Toxic waste creates hermaphrodite Arctic polar bears

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Wildlife researchers have found new evidence that Arctic polar bears, already gravely threatened by the melting of their habitat because of global warming, are being poisoned by chemical compounds commonly used in Europe and North America to reduce the flammability of household furnishings like sofas, clothing and carpets.

A team of scientists from Canada, Alaska, Denmark and Norway is sounding the alarm about the flame retardants, known as polybrominated diphenyls, or PBDEs, saying that significant deposits have recently been found in the fatty tissues of polar bears, especially in eastern Greenland and Norway's Svalbard islands.

Studies are still being carried out on what impact the chemicals might be having on the bears, but tests on laboratory animals such as mice indicate that their effects can be considerable, attacking the sex and thyroid glands, motor skills and brain function.

There is also evidence that compounds similar to the PBDEs have contributed to a surprisingly high rate of hermaphroditism in polar bears. About one in 50 female bears on Svalbard has both male and female sex organs, a phenomenon scientists link directly to the effects of pollution.

"The Arctic is now a chemical sink," declared Colin Butfield, a campaign leader for the Worldwide Fund for Nature, which last month indicated that killer whales in the Arctic were also suffering from elevated levels of contamination with fire retardants as well as other man-made compounds. "Chemicals from products that we use in our homes every day are contaminating Arctic wildlife."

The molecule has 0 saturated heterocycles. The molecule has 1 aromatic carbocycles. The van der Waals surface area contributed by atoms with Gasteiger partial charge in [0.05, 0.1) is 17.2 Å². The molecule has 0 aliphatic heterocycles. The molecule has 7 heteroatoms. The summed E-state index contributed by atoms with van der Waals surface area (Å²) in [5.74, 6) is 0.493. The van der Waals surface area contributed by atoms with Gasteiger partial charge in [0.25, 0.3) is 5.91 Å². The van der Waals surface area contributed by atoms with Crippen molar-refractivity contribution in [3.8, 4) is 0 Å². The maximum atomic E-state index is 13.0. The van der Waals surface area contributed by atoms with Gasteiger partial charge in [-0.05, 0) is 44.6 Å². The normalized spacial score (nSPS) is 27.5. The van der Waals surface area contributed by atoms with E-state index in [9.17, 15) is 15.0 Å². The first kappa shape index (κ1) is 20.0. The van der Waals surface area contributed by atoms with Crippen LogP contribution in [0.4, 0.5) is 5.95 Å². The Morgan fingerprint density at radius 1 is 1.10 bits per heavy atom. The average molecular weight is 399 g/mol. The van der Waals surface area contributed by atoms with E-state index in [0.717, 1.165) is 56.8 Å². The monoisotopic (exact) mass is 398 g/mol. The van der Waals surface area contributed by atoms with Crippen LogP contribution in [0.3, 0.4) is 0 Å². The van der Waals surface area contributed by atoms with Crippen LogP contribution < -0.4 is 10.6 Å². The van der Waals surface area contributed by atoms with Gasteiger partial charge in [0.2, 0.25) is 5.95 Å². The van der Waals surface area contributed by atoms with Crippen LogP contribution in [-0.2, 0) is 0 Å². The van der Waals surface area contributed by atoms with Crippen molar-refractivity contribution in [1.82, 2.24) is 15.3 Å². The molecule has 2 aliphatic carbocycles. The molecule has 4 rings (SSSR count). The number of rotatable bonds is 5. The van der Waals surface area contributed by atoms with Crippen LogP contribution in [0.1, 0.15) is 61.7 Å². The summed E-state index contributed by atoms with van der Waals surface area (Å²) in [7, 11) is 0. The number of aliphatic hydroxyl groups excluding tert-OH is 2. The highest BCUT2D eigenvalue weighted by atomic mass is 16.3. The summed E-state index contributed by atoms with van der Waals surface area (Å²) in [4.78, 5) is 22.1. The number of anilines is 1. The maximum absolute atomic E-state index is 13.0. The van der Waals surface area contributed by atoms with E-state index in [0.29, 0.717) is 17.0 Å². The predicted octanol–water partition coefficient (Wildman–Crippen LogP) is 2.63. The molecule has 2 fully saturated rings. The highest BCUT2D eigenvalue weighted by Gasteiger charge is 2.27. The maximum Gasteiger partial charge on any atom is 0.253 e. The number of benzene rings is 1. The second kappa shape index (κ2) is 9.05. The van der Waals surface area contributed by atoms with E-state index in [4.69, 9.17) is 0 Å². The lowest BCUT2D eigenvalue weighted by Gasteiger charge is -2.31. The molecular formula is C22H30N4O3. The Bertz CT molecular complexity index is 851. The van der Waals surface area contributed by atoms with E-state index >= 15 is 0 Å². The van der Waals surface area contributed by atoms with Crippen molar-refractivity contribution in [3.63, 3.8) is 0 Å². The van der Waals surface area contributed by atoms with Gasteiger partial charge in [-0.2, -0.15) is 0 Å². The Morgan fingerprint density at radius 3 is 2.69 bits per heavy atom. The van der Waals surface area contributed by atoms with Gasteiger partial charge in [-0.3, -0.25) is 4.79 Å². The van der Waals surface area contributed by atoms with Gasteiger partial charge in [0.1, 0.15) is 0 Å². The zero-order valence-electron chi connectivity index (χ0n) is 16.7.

The pollutants are carried northwards from industrialised regions of the US and western Europe on currents and particularly on northbound winds. Contaminated moisture often condenses on arriving in the cold Arctic climes and is then deposited, ready to enter the food chain.

For several years, scientists have observed how the concentrations of the pollutants are magnified as they ascend the food chain, from plankton to fish and then to marine mammals such as seals, whales and polar bears. The new study, first published last month in the journal Environmental Science and Technology, shows, for instance, that one compound was 71 times more concentrated in polar bears than in the seals they normally feed upon.

Conservationists are especially alarmed by these new findings because of the already fragile condition of the Arctic polar bear populations, some of which could be devastated before the end of the century. As warming temperatures erode their hunting grounds, polar bears in Canada's western Hudson Bay region, for instance, saw their numbers slide from 1,100 in 1995 to only 950 in 2004.

The dangers now posed by the PBDEs are reminiscent of the crisis 30 years ago over PCBs - polychlorinated biphenyls - a highly toxic by-product of many industries that was also found to be migrating to the Arctic. The dumping of PCBs was swiftly banned. Since 2004, manufacturing has stopped in the US of two of the most toxic retardants, called penta and octa. Stockpiles of both still exist, however.

According to Derek Muir, of Canada's Environmental Department and a leader of the new research, there are signs of a slightly different retardant, typically used in construction materials and furnishings, also showing up in the Arctic and in the bears, called HBCD. "It's a chemical that needs to be watched, because it does biomagnify in the aquatic food webs and appears to be a widespread pollutant."

The research team tested 139 bears captured in 10 different locations across the Arctic region. They found that the bears in Norway's Svalbard, a wildlife refuge where all hunting is banned, had 10 times the levels of the chemicals than bears in Alaska and four times those in Canada.

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